Dansie v Commissioner of Police for the Metropolis EAT/0234/09

sex discrimination | dress codes | long hair

The Employment Appeal Tribunal (EAT) has upheld an employment tribunal decision to dismiss a sex discrimination claim by a male trainee police officer who was required to get his hair cut.

Prior to commencing training as a police constable, Mr Dansie enquired whether or not his hair length would be acceptable to the police force. He was told that it would comply with the dress code policy, which required the standard of dress to be smart, fit for the purpose and to portray a favourable impression on the service. Management guidance specified that hair should be neat, not cover the ears and should be worn above the collar. Long hair was required to be neatly and securely fastened and worn close to the head. Mr Dansie reported for training with his hair slicked back and in a bun on the back of his head. He was told to have his hair cut or face disciplinary action. Therefore he complied. A female recruit in similar circumstances would not have been required to have her hair cut. Mr Dansie claimed unlawful sex discrimination and harassment. The employment tribunal dismissed his claim and he appealed.

Referring to Smith v Safeway plc [1996] IRLR 456 CA and Department for Work and Pensions v Thompson [2004] IRLR 348 EAT, in which the EAT also considered Smith, the EAT said that a difference in treatment between the sexes on a particular aspect of the dress code is not necessarily more favourable treatment of one sex over the other. To establish whether or not there was unfavourable treatment it was necessary to look at the dress code as a whole. Requiring a conventional standard of appearance was not, of itself, discriminatory, but neither sex must be treated less favourably as a result of the code being enforced.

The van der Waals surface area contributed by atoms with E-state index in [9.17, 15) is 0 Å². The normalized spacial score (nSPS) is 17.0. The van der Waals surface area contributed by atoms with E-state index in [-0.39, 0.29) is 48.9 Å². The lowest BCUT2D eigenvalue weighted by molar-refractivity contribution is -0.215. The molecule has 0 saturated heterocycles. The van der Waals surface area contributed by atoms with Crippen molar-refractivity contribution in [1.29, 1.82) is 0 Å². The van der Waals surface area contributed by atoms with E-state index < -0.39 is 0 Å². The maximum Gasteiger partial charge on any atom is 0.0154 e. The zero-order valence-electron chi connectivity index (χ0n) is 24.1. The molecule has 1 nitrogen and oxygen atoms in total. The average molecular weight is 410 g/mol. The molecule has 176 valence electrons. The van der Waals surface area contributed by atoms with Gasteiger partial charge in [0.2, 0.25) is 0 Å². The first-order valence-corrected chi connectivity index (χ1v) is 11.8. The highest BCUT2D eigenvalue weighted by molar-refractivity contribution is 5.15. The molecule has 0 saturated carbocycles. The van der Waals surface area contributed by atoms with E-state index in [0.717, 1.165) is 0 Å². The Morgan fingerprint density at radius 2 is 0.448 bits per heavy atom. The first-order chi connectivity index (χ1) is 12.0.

The EAT held that, having followed an acceptable legal principle, the tribunal had found that the dress code policy was gender neutral. It had considered that a policy can be looked at as a whole and be gender specific as well as gender neutral, provided that it is fair between the sexes and it satisfies society’s conventions and the requirements of the relevant profession. The tribunal had also held that the force would have treated a woman in the same way in comparable circumstances. Ordering Mr Dansie to have his hair cut or face disciplinary action was not less favourable treatment, or treatment on the grounds of his sex. Therefore his claim of harassment had also failed.

The EAT disagreed with Mr Dansie’s argument that Smith and Thompson require that where a restriction is applied to only one sex, it must be necessary to satisfy the overall aims of the policy. The EAT held that the tribunal had applied the correct test and had been right to find that the management guidance on applying the policy was equally balanced between the sexes. The tribunal had also been entitled to conclude that a female comparator who did not comply with a gender neutral policy would have been treated in the same way. Having found that the policy was equally balanced between the sexes the tribunal was entitled to reject the argument of less favourable treatment. The EAT also upheld the tribunal finding that the conduct complained of did not amount to harassment. The appeal was dismissed.

Case transcript of Dansie v Commissioner of Police for the Metropolis (Microsoft Word format, 49.5K) (on the EAT website)

Go to XpertHR case law stop press.